I’ve Got a Cheat Sheet to Help Migrate Your Win32 Apps

New York

There’s a cheat sheet to rapidly and cheaply migrate Win32 desktop apps to touchable Windows laptops, convertibles and tablets.

If your Win32 migration path happens to take you to new, touchable PC hardware running more recent versions of Windows, I have a nice shortcut for you. One of the great hallmarks of Windows over the years is the notion of long-term, backwards compatibility so that customers can continue to use their apps through successive versions of the operating system. This is why your Visual Basic 6 app “just works” on Windows 10. This is good news and is why global business still runs on Windows. In our mobile-first world, you should be looking to make those Win32 apps less dependent on a mouse and keyboard by pivoting toward touch-first interaction. If you don’t have the time, money or resources to rewrite those apps for the new Windows Runtime, I have a book for you titled, “Keeping Windows 8 Tablets in Sync with SQL Server 2012.”

The strategy of this book allows you to keep using your existing codebase while making some easy changes to the UI. If you want to give your users an immersive experience, there are a number of screen elements you can modify or eliminate that will do the trick. It’s also important to dramatically increase the size of the fonts and every UI and navigation element so they’re touchable and readable from any angle. This is such a big topic that I wrote whole a book on the subject. Go check out this book on Amazon if this scenario applies to you.

Improve user productivity and reduce company expenses by migrating to modern Windows platforms through simple UI modifications to existing apps that leave business logic intact. How quickly is your company migrating it’s legacy apps from the 90s?

Learn how to digitally transform your company in my newest book, “Mobile Strategies for Business: 50 Actionable Insights to Digitally Transform your Business.”Book Cover

Click to purchase a copy of my book today and start transforming your business!

Sharing my knowledge and helping others never stops, so connect with me on my blog at http://robtiffany.com , follow me on Twitter at https://twitter.com/RobTiffany and on LinkedIn at https://www.linkedin.com/in/robtiffany

Convert Your Confusing Win32 Apps to Touch First Mobile Apps

Philadephia

Migrate confusing Win32 apps with tiny controls to touch first mobile apps with large fonts and UI elements while including gesture support and proper spacing.

The advent of a mouse connected to every computer gave users a pixel-precision pointing device. Coupled with ever-growing computer monitors and higher resolution screens, UI elements got smaller and smaller. This wasn’t a problem until mobile devices with their small screens became popular. The developers that crammed lots of small buttons and data grids on big PC screens brought those bad UI habits to mobile.

At first, these new mobile developers got away with it because personal digital assistants (PDAs) like the Palm, Handspring, Zaurus and Pocket PC used a stylus with plastic, resistive touch screens. Until the touchable iPhone was released in 2007, many smartphones used a stylus as a replacement for the mouse’s precision pointing. This facilitated tiny, touchable UI elements that were hard to see.

When developing today’s mobile apps (native + web), touchable UI elements like buttons must be finger-friendly and at least 44 x 44 pixels in size. To prevent the “fat-finger” problem, they must also be at least 20 pixels apart from each other. This will vary based on screen size and pixel density. Implementing responsive design principles is also a must. UI elements must scale smoothly to different smartphone and tablet screen sizes and support gestures like swiping. They must also reorient themselves when a device shifts between portrait and landscape and implement “hamburger” menus to conserve screen space.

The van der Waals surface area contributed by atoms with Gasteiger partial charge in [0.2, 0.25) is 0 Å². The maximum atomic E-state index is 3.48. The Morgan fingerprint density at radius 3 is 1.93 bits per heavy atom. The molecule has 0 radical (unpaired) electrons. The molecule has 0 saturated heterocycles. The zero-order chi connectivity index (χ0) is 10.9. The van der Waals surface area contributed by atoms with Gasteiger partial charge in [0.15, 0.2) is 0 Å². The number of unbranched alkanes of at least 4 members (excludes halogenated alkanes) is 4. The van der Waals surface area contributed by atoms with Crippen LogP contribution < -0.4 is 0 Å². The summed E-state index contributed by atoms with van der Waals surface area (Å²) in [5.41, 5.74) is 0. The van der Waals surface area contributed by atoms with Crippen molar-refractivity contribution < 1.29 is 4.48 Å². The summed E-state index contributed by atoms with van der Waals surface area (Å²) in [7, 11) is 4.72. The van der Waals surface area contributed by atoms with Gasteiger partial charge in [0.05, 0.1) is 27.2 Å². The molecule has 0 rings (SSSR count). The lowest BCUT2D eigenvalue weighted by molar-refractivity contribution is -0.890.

Improve user productivity by creating touchable apps that are easy to use to get employees up and running while reducing training requirements and expenses. What is your organization doing to improve app productivity?

Learn how to digitally transform your company in my newest book, “Mobile Strategies for Business: 50 Actionable Insights to Digitally Transform your Business.”

Book Cover

Click to purchase a copy of my book today and start transforming your business!

Sharing my knowledge and helping others never stops, so connect with me on my blog at http://robtiffany.com , follow me on Twitter at https://twitter.com/RobTiffany and on LinkedIn at https://www.linkedin.com/in/robtiffany

Reduce Business Risk by Deploying EMM Solutions with Conditional Access Capabilities

Chicago

EMM solutions that deliver conditional access to desired services like email, storage and cloud services motivate BYOD users to enroll.

Let’s face it, your BYOD employees aren’t too thrilled about installing an EMM app, agent or container on their device. It feels like an intrusion on one of your most personal possessions and breeds mistrust. That said, the BYOD world is all about gives and gets. Unless your company enforces a corporate-liable policy and buys every employee a smartphone, a compromise must be made to ensure the security of corporate data. This is where the use of the carrot comes into play.

While the BYOD trend was initially about allowing employees to use their mobile devices for work, the trend has shifted. Now you encourage your employees to use their devices because it makes them more productive anywhere, anytime. Whether your company is just allowing or actually encouraging employees to use their devices for work, you have to overcome the “hassle factor” and suspicions of company spying that deters them from EMM enrollment.